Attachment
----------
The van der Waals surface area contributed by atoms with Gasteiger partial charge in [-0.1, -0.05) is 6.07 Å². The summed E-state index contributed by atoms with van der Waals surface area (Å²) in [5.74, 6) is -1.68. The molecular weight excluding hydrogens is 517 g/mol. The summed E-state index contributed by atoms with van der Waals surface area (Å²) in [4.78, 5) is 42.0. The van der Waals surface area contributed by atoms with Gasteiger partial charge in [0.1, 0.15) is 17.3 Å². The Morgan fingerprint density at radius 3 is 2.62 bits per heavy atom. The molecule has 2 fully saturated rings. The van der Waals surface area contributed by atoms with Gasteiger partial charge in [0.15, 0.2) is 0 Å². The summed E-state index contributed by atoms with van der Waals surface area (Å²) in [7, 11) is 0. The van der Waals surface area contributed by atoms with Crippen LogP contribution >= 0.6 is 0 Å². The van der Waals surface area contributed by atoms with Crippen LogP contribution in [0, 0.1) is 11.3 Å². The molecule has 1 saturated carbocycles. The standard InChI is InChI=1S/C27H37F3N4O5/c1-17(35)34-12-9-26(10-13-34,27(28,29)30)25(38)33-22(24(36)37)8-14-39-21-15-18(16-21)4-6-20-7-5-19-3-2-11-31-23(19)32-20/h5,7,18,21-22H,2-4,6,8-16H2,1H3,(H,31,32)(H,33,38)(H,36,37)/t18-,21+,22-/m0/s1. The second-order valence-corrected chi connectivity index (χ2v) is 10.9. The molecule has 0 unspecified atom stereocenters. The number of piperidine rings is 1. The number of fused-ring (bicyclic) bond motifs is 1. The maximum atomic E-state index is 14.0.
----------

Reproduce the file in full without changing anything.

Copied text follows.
The van der Waals surface area contributed by atoms with Gasteiger partial charge in [-0.1, -0.05) is 6.07 Å². The summed E-state index contributed by atoms with van der Waals surface area (Å²) in [5.74, 6) is -1.68. The molecular weight excluding hydrogens is 517 g/mol. The summed E-state index contributed by atoms with van der Waals surface area (Å²) in [4.78, 5) is 42.0. The van der Waals surface area contributed by atoms with Gasteiger partial charge in [0.1, 0.15) is 17.3 Å². The Morgan fingerprint density at radius 3 is 2.62 bits per heavy atom. The molecule has 2 fully saturated rings. The van der Waals surface area contributed by atoms with Gasteiger partial charge in [0.15, 0.2) is 0 Å². The summed E-state index contributed by atoms with van der Waals surface area (Å²) in [7, 11) is 0. The van der Waals surface area contributed by atoms with Crippen LogP contribution >= 0.6 is 0 Å². The van der Waals surface area contributed by atoms with Crippen LogP contribution in [0, 0.1) is 11.3 Å². The molecule has 1 saturated carbocycles. The standard InChI is InChI=1S/C27H37F3N4O5/c1-17(35)34-12-9-26(10-13-34,27(28,29)30)25(38)33-22(24(36)37)8-14-39-21-15-18(16-21)4-6-20-7-5-19-3-2-11-31-23(19)32-20/h5,7,18,21-22H,2-4,6,8-16H2,1H3,(H,31,32)(H,33,38)(H,36,37)/t18-,21+,22-/m0/s1. The second-order valence-corrected chi connectivity index (χ2v) is 10.9. The molecule has 0 unspecified atom stereocenters. The number of piperidine rings is 1. The number of fused-ring (bicyclic) bond motifs is 1. The maximum atomic E-state index is 14.0.